National Airspace System


  • The National Airspace System (NAS) is the network of United States airspace, air navigation facilities, services, airports, regulations, procedures, technical information, human resources, and material shared jointly between the Federal Aviation Administration (FAA) and the military
  • Divided into categories and further classified by its complexity, density, nature of operations, level of safety required, and national and public interest
  • Airspace is charted and include hours of operation, altitudes, and the controlling agency (except CFAs)

Categories of Airspace:

  • Airspace Summary
    Airspace Summary
  • There are two categories of airspace:
    • Regulatory Airspace
    • Non-Regulatory Airspace
    • Regulatory Airspace:

      • Regulatory airspace is subject to the rule-making process in order to define strict standards
      • Regulatory airspace includes Class A, B, C, D and E airspace areas, restricted and prohibited areas
    • Non-Regulatory Airspace:

      • Non-regulatory airspace is a way to classify airspace and an associated purpose, without subjecting it to the rule-making process
        • These standards in one way or another tie back to improving safety while maximizing the efficiency of operations
      • Non-regulatory includes military operations areas (MOA), warning areas, alert areas, controlled firing areas (CFA), and national security areas (NSA)

Types of Airspace:

  • There are four types of airspace:
    • Controlled Airspace
    • Uncontrolled Airspace
    • Special Use Airspace
    • Other Airspace
    • Controlled Airspace:

      • Controlled airspace is a generic term that covers the different classification of airspace and defined dimensions within which air traffic control service is provided to Instrument Flight Rules (IFR) flights and to Visual Flight Rules (VFR) flights in accordance with the airspace classification
      • Uncontrolled Airspace:

        • Uncontrolled airspace or Class G airspace is the portion of the airspace that has not been designated as Class A, B, C, D, or E. It is therefore designated uncontrolled airspace
      • Special Use Airspace:

        • Special Use Airspace (SUA) consists of airspace of defined dimensions identified by an area on the surface of the earth wherein activities must be confined because of their nature, or wherein limitations are imposed upon aircraft operations that are not a part of those activities, or both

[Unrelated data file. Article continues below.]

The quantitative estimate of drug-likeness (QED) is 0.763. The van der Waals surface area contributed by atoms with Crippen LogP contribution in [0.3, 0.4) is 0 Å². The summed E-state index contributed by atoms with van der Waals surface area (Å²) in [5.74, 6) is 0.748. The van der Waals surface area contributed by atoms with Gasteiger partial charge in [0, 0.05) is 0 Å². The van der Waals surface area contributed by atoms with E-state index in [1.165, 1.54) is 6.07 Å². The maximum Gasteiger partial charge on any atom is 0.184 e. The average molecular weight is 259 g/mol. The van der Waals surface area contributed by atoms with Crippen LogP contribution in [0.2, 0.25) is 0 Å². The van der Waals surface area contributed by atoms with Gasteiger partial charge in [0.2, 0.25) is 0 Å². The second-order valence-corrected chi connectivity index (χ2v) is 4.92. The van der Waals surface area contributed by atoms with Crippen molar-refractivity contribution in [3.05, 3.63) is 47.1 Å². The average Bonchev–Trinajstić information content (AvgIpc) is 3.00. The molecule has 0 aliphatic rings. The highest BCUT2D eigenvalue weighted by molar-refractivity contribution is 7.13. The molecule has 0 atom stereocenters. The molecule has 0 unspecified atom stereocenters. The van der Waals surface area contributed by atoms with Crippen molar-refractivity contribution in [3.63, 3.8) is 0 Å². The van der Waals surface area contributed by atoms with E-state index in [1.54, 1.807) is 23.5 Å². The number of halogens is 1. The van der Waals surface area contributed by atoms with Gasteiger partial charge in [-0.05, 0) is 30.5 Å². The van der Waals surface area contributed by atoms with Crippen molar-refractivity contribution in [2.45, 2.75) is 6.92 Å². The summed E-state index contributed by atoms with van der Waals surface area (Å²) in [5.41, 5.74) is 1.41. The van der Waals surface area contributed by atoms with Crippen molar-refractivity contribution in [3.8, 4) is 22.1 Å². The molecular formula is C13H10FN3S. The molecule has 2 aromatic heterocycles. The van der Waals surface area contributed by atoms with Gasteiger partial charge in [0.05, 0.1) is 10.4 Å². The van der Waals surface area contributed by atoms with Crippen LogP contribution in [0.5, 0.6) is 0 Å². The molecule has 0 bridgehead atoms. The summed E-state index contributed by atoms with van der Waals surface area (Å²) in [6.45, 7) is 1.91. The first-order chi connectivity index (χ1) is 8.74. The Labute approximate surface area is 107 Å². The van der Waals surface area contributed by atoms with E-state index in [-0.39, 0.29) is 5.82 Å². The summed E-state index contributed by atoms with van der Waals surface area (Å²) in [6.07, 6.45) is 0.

• Prohibited and restricted areas are regulatory special use airspace and are established in 14 CFR Part 73 through the rulemaking process
        • Warning areas, MOAs, alert areas, CFAs, and national security areas (NSA) are non-regulatory special use airspace
        • Special use airspace descriptions (except CFAs) are contained in FAA Order JO 7400.8, Special Use Airspace
        • Permanent SUA (except CFAs) is charted on Sectional Aeronautical, VFR Terminal Area, and applicable En Route charts, and include the hours of operation, altitudes, and the controlling agency
          • For temporary restricted areas and temporary MOAs, pilots should review the Domestic Notices found on the Federal NOTAM System (FNS) NOTAM Search website under External Links or the Air Traffic Plans and Publications website, the FAA SUA website, and/or contact the appropriate overlying ATC facility to determine the effect of non-depicted SUA areas along their routes of flight
        • The period of time during which a designation of special use airspace is in effect is stated in the designation
        • The horizontal limits of special use airspace are measured by boundaries described by geographic coordinates or other appropriate references that clearly define their perimeter
        • The vertical limits of special use airspace are measured by designated altitude floors and ceilings expressed as above mean sea level
          • Note that unless otherwise specified, the word "to" (an altitude or flight level) means "to and including" (that altitude or flight level)
        • When operating within SUA, Air Traffic Control (ATC) assigned airspace (ATCAA), or altitude reservations (ALTRV), flights shall be conducted under the prescribed operational area procedures appropriate to the airspace area and operation
        • SUA is technically separate and should not be confused with other airspace
        • Certain special use airspace areas can create limitations on the mixed use of airspace
        • When in conjunction with military operations you may hear the term MARSA, or Military Assumes Responsibility for Separation of Aircraft
        • Special use airspace descriptions (except CFAs) are contained in FAA Order JO 7400.8, Special Use Airspace